Some Vietnamese had sarcastically joked in the past few days that the “spirit” of Grand Lord (in some other translations, Grand Prince) Tran Hung Dao (1228-1300 AD), a General of the Tran Dynasty (1225-1400AD), just became the country’s newest victim of injustice due to the forced removal of his property.
Three days ago, the giant incense burner which has been placed in front of the Tran Hung Dao statue during the last five decades was suddenly removed by the city on February 17, 2019.
Taking away the incense burner could be seen as an inexcusable behavior in a society where veneration of ancestors and past national heroes still plays a significant role in the people’s beliefs and religious practices.
The decision indeed has caused an angry storm that swept across Facebook in Vietnam with no signs of slowing down, despite the following explanation offered by the city’s officials.
The incense burner suddenly became a political dilemma for the Vietnamese Communist Party’s leadership in Ho Chi Minh City.
Tran Hung Dao, whose real name was Tran Quoc Tuan (Hung Dao was his posthumous title), probably is the most revered General in Vietnamese history.
His statue has stood tall at Bach Dang Pier of Saigon River, in Ben Nghe Ward, District 1, Ho Chi Minh City, untouched since 1967.
To pay respect to Tran Hung Dao, people would come, burn incense, and put them in the giant incense burner in front of the statue.
During certain commemorating events, some people also come to the location and burn incense.
In the morning of February 17, 2019, however, the top leaders of Ho Chi Minh City allowed a forklift to come and remove the giant incense burner that had been part of the statue since it was first installed.
The timing of the removal was probably the most insulting factor, according to those who were offended by it.
February 17, 2019, marked the 40th commemoration of the Vietnam-China Border War which lasted over a decade. Vietnam claimed the loss of over 60,000 lives from just between February 17, 1979, to March 4, 1979.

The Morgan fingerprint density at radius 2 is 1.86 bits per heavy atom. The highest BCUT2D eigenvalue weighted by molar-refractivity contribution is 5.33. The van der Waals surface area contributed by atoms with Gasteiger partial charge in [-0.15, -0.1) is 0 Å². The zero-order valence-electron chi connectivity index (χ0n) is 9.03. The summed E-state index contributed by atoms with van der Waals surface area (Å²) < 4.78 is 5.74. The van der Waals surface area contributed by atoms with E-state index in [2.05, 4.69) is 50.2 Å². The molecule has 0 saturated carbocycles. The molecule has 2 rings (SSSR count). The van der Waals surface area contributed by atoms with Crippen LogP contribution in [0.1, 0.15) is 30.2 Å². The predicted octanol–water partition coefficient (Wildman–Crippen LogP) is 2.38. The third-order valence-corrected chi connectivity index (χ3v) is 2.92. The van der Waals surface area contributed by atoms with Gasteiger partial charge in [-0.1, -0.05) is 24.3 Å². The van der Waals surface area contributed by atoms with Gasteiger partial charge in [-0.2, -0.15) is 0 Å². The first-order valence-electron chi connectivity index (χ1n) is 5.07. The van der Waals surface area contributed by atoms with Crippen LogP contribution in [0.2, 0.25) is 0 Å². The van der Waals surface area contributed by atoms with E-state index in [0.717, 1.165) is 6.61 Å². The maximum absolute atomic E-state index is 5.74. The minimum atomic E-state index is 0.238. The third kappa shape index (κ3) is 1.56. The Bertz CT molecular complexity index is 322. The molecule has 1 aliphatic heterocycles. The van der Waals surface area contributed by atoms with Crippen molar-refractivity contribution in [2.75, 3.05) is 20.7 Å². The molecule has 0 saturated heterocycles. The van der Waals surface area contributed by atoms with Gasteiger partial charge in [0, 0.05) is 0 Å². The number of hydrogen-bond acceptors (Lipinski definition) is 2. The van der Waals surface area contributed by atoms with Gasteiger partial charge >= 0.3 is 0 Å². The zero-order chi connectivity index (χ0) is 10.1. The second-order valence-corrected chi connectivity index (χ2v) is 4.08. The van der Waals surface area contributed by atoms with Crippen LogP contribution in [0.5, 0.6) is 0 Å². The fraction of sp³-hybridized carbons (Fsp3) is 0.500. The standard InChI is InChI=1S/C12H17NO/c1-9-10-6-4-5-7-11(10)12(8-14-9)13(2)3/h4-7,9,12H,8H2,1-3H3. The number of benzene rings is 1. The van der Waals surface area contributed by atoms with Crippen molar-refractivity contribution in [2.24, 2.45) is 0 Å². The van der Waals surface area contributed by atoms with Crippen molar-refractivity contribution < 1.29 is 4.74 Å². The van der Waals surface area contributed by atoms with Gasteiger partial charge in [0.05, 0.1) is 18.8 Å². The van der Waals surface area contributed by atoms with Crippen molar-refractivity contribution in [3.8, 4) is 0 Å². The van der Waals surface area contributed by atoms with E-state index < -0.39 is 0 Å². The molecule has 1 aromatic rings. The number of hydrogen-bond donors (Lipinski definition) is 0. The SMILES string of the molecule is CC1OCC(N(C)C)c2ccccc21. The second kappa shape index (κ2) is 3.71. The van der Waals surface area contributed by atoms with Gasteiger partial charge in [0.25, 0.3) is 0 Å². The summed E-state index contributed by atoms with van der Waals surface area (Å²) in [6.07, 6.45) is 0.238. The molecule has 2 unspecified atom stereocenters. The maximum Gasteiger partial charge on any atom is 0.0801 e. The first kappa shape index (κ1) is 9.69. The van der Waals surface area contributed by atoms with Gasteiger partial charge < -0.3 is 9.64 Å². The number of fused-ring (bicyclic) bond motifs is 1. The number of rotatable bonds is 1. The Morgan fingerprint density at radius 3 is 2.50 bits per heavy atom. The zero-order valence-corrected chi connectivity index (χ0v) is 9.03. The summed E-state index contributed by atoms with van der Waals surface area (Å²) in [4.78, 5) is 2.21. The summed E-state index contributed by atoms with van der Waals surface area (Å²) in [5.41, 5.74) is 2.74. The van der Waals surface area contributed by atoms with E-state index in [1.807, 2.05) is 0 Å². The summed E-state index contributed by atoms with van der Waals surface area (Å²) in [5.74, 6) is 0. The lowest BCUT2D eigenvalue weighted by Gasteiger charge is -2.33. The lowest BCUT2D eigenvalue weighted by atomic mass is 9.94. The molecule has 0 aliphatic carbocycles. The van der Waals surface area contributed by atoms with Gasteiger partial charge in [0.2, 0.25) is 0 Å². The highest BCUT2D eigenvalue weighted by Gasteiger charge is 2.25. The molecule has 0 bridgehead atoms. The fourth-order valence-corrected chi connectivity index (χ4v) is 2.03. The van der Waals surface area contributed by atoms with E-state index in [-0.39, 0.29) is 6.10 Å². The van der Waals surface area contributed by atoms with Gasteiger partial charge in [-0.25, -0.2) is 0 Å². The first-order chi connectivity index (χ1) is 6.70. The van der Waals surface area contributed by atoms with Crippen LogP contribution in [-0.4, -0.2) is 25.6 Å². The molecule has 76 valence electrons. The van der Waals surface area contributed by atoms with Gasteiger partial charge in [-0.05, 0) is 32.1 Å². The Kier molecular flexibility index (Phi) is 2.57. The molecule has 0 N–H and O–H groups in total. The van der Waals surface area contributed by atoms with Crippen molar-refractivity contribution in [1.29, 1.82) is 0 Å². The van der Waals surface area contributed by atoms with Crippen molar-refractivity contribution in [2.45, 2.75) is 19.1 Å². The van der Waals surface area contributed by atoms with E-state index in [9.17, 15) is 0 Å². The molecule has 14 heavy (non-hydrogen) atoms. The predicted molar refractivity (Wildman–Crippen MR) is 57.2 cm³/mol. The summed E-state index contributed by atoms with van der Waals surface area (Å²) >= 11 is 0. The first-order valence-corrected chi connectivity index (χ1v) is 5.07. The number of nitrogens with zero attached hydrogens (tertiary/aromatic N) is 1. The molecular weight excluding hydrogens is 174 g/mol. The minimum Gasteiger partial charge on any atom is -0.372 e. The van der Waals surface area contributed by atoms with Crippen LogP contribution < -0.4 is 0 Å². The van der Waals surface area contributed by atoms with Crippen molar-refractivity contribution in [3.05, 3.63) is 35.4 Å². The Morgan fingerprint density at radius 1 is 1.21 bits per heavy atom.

Vietnamese people revered Tran Hung Dao as a folk hero because he represents the people’s resistance against China’s aggression.
For generations of Vietnamese, regardless of religious background, Tran Hung Dao was a Sage who had saved the country and its people three times from the Mongols and the Yuan Dynasty which ruled over China and a vast territory in Asia and Europe during the 13th century. His statute had risen to the level of a deity that people worship with the deepest respect.
Known for his military skills during the battles on waters in ancient time, the modern Vietnamese saw him as the protector of their naval forces. The pier where his statue locates also got named after his famous battlefield: Bach Dang River.
At a time when China has become more aggressive in the South China Sea, any signs of remote disrespect to Tran Hung Dao could cause an uproar among the Vietnamese people, and this time, it certainly did.
During the last three days, social media in Vietnam was full of posts and comments about what happened to the Grand Prince Tran’s statue. They range from satire, criticism, to even cursing at the decision makers. All major newspapers in the country also wrote about the story.
Adding oil onto the fire, however, more people became upset when the Secretary of the VCP’s Division in District 1 of Ho Chi Minh City – Tran Kim Yen – explained to the media about the city’s decision on February 18, 2019.
According to Ms. Yen, proper worshipping activities should be done at temples and pagodas. The city had decided that the incense burner should be at the Tran Hung Dao Pagoda in Tan Dinh Ward, so they removed it and placed it at the “appropriate” location.
Many people were not satisfied with the decision, especially when it was unilaterally decided by the officials without public consultation.
Opponents of the decision quickly pointed out that there is an incense burner at the King Ly’s statue in Hanoi where top VCP’s leaders come together and burn incense to pay respect during the Lunar New Year every year.
They also posted pictures of incense burners standing in front of many statues of Ho Chi Minh across the country to dispute the official’s explanation that worshipping activities could only be done in temples and pagodas.
Some people – like dissident attorney Le Cong Dinh – questioned the fact that the explanation came from a leader of the VCP, and not from the administrative branch of the government. He also initiated an online protest, requesting the city government to put back the incense burner.
Not forget to mention, the night before the removal, social media in Vietnam was circulating a document stamped “Secret,” allegedly coming from the VCP.
The document requested that the local authorities must stop self-organized groups from organizing any events to commemorate February 17, 1979, at the statue’s location.
The removal of the incense burner created an ongoing discontentment among not only the residents of Ho Chi Minh City but the Vietnamese people at large, where they raised questions about the ability to lead of the VCP’s officials in Ho Chi Minh City.
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